As humans we are riddled with biases, unconscious and conscious ones. Even the most analytical, data-heavy person can’t escape this mental trap.
Biases lead us to base opinions and decisions on our own preconceptions of what we expect the outcome of research or an analysis to be.
Due to that,the results of a forecast aren’t allowed to speak for themselves but instead they act as support to whatever idea the forecast analyst is leaning towards. Biases are not limited to people, they also leak into the models they build.
We’ll cover how to avoid the influence of bias, but first let’s learn about a couple that drive inaccurate forecasts.
" Biases are not limited to people,
they also leak into the models they build. "
The tendency to confirm preconceptions by tweaking data and models so that they conform to them. This happens by focusing solely on the information that confirms beliefs rather than focusing on the information that challenges them. Errors are an example of this
Instead of trying to understand why there is an error, it’s easier to look at the results that support the preconception.
The danger of confirmation bias arises when a forecast is influenced by them and used for adjusting, for example, the forecast model. We’re only human and when a lot is at stake it can be easy to fall victim to what we want to see, rather than what it is.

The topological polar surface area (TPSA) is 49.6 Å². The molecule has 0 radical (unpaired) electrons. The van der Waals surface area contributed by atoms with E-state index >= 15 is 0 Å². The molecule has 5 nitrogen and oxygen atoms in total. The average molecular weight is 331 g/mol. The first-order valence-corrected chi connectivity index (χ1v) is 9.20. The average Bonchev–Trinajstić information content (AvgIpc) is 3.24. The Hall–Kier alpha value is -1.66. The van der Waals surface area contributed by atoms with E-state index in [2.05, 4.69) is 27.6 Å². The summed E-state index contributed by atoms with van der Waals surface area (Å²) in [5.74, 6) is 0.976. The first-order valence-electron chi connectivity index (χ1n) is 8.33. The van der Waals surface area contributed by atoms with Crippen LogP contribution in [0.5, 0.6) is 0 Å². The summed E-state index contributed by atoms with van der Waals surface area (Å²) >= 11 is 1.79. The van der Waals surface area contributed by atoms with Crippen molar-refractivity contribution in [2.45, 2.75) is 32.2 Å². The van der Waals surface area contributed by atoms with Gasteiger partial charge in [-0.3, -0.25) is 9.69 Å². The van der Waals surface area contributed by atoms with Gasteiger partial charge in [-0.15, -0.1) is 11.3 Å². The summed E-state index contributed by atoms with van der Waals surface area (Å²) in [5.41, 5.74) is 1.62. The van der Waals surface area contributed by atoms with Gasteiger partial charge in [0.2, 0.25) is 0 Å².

This involves an overly complex model that describes noise (randomness) in the dataset rather than the underlying statistical relationship.
Overfitting occurs often and many people (or their forecasting systems) do it unknowingly every day.
This occurs when a statistical model is allowed to fit as many parameters as possible to explain all deviations in the data.
It’s like adding a trend line to a plot in Excel and keep on adding polynomes to it until the trend line follows the historic data perfectly.
With infinite parameters and enough time the model can be suited to almost any dataset. But there’s no guarantee that the model will generate good forecasts or even if it should be used at all.
We address capturing the value of internal data, the importance of selecting the relevant leading indicators, and its impact on your strategic and tactical planning.Read more
The bias from conjunction fallacy is a common reasoning error in which we believe that two events happening in conjunction is more probable than one of those events happening alone. From a forecasting perspective this is often seen when doing scenario analyses with more than one event, resulting in a conditional forecast with low probability.
Identifying the leading indicators specific to the organization is an optimum way to approach a forecast free of bias. By using a Lasso model to test for all the potential combinations of indicators, you can generate the optimal group of indicators to use as a basis for your forecasting,
After the relevant leading indicators are identified, multivariate forecast models can be applied to forecast the data moving forward. By applying a large number of econometric forecast models and weighting them according to accuracy. you ensure sound forecasting results.
"By weighting a large set of models,
we capture the strengths of each individual model.
This has been proven to be more accurate."
All forecast models have their advantages. By weighting a large set of models, we capture the strengths of each individual models. This has been proven to be more accurate, according to the latest statistical research.
Whether your goal is to increase market share or safeguard against volatility,
the road to making decisions confidently lies in generating accurate forecasts you can trust.